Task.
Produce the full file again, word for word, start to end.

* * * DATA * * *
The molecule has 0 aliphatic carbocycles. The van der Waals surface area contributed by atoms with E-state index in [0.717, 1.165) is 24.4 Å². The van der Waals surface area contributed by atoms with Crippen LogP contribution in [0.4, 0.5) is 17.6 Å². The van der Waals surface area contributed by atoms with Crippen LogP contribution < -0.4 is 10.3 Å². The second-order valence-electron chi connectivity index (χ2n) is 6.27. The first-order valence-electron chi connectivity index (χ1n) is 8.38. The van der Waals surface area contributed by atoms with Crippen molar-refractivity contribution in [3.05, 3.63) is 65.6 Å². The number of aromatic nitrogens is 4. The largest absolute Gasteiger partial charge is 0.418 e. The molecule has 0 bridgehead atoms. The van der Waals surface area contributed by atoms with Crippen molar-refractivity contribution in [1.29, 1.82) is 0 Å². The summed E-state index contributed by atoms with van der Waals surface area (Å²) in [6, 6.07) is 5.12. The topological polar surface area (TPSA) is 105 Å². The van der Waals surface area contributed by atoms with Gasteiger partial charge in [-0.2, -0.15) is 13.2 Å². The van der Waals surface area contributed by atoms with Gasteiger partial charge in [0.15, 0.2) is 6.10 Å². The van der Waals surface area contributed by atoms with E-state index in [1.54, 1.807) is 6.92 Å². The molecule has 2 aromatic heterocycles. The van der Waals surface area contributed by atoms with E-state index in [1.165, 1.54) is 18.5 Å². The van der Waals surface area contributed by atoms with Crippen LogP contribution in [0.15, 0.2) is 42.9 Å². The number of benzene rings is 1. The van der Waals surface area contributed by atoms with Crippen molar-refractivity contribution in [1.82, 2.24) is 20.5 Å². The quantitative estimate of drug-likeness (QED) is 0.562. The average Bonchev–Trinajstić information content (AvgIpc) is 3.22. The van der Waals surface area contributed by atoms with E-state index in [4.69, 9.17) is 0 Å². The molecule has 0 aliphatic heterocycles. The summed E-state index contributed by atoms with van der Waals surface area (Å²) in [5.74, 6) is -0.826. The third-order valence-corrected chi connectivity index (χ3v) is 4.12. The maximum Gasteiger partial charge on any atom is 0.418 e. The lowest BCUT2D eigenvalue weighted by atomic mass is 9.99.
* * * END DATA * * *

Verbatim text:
The molecule has 0 aliphatic carbocycles. The van der Waals surface area contributed by atoms with E-state index in [0.717, 1.165) is 24.4 Å². The van der Waals surface area contributed by atoms with Crippen LogP contribution in [0.4, 0.5) is 17.6 Å². The van der Waals surface area contributed by atoms with Crippen LogP contribution < -0.4 is 10.3 Å². The second-order valence-electron chi connectivity index (χ2n) is 6.27. The first-order valence-electron chi connectivity index (χ1n) is 8.38. The van der Waals surface area contributed by atoms with Crippen molar-refractivity contribution in [3.05, 3.63) is 65.6 Å². The number of aromatic nitrogens is 4. The largest absolute Gasteiger partial charge is 0.418 e. The molecule has 0 bridgehead atoms. The van der Waals surface area contributed by atoms with Crippen molar-refractivity contribution in [1.29, 1.82) is 0 Å². The summed E-state index contributed by atoms with van der Waals surface area (Å²) in [6, 6.07) is 5.12. The topological polar surface area (TPSA) is 105 Å². The van der Waals surface area contributed by atoms with Gasteiger partial charge in [-0.2, -0.15) is 13.2 Å². The van der Waals surface area contributed by atoms with Gasteiger partial charge in [0.15, 0.2) is 6.10 Å². The van der Waals surface area contributed by atoms with E-state index in [1.54, 1.807) is 6.92 Å². The molecule has 2 aromatic heterocycles. The van der Waals surface area contributed by atoms with E-state index in [1.165, 1.54) is 18.5 Å². The van der Waals surface area contributed by atoms with Crippen LogP contribution in [0.15, 0.2) is 42.9 Å². The number of benzene rings is 1. The van der Waals surface area contributed by atoms with Crippen molar-refractivity contribution in [1.82, 2.24) is 20.5 Å². The quantitative estimate of drug-likeness (QED) is 0.562. The average Bonchev–Trinajstić information content (AvgIpc) is 3.22. The van der Waals surface area contributed by atoms with E-state index in [4.69, 9.17) is 0 Å². The molecule has 0 aliphatic heterocycles. The summed E-state index contributed by atoms with van der Waals surface area (Å²) in [5.74, 6) is -0.826. The third-order valence-corrected chi connectivity index (χ3v) is 4.12. The maximum Gasteiger partial charge on any atom is 0.418 e. The lowest BCUT2D eigenvalue weighted by atomic mass is 9.99.